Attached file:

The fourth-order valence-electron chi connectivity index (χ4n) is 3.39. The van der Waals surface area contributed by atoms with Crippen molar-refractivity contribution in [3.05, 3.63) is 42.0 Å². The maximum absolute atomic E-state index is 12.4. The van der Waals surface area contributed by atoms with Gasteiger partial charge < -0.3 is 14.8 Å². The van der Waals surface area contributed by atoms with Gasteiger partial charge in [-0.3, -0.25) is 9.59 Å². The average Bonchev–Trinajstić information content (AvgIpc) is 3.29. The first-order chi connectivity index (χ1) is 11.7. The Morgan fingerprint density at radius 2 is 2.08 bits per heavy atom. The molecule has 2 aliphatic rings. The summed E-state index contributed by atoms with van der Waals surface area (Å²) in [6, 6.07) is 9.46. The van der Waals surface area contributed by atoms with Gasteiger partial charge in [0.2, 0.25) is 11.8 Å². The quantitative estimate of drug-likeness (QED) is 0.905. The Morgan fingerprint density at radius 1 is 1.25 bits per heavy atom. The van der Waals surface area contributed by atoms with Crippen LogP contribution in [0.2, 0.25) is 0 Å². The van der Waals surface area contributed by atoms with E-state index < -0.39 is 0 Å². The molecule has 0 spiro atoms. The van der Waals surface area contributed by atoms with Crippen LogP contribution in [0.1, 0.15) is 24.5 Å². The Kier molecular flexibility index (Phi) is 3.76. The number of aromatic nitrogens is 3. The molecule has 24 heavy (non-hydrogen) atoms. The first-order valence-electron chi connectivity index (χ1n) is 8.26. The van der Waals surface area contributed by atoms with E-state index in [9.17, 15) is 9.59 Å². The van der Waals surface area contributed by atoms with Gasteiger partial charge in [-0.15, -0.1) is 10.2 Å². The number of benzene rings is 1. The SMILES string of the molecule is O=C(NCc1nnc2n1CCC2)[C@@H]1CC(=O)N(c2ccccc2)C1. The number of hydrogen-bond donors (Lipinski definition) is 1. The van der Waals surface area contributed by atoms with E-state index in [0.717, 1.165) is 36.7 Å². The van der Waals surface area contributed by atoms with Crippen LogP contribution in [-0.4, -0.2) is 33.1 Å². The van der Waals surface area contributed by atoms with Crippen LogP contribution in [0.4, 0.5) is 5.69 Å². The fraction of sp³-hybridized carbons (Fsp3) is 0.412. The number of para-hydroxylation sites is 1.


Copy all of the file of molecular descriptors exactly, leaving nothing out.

The fourth-order valence-electron chi connectivity index (χ4n) is 3.39. The van der Waals surface area contributed by atoms with Crippen molar-refractivity contribution in [3.05, 3.63) is 42.0 Å². The maximum absolute atomic E-state index is 12.4. The van der Waals surface area contributed by atoms with Gasteiger partial charge < -0.3 is 14.8 Å². The van der Waals surface area contributed by atoms with Gasteiger partial charge in [-0.3, -0.25) is 9.59 Å². The average Bonchev–Trinajstić information content (AvgIpc) is 3.29. The first-order chi connectivity index (χ1) is 11.7. The Morgan fingerprint density at radius 2 is 2.08 bits per heavy atom. The molecule has 2 aliphatic rings. The summed E-state index contributed by atoms with van der Waals surface area (Å²) in [6, 6.07) is 9.46. The van der Waals surface area contributed by atoms with Gasteiger partial charge in [0.2, 0.25) is 11.8 Å². The quantitative estimate of drug-likeness (QED) is 0.905. The Morgan fingerprint density at radius 1 is 1.25 bits per heavy atom. The van der Waals surface area contributed by atoms with Crippen LogP contribution in [0.2, 0.25) is 0 Å². The van der Waals surface area contributed by atoms with E-state index < -0.39 is 0 Å². The molecule has 0 spiro atoms. The van der Waals surface area contributed by atoms with Crippen LogP contribution in [0.1, 0.15) is 24.5 Å². The Kier molecular flexibility index (Phi) is 3.76. The number of aromatic nitrogens is 3. The molecule has 24 heavy (non-hydrogen) atoms. The first-order valence-electron chi connectivity index (χ1n) is 8.26. The van der Waals surface area contributed by atoms with E-state index in [9.17, 15) is 9.59 Å². The van der Waals surface area contributed by atoms with Gasteiger partial charge in [-0.15, -0.1) is 10.2 Å². The number of benzene rings is 1. The SMILES string of the molecule is O=C(NCc1nnc2n1CCC2)[C@@H]1CC(=O)N(c2ccccc2)C1. The number of hydrogen-bond donors (Lipinski definition) is 1. The van der Waals surface area contributed by atoms with E-state index in [0.717, 1.165) is 36.7 Å². The van der Waals surface area contributed by atoms with Crippen LogP contribution in [-0.4, -0.2) is 33.1 Å². The van der Waals surface area contributed by atoms with Crippen LogP contribution in [0.4, 0.5) is 5.69 Å². The fraction of sp³-hybridized carbons (Fsp3) is 0.412. The number of para-hydroxylation sites is 1.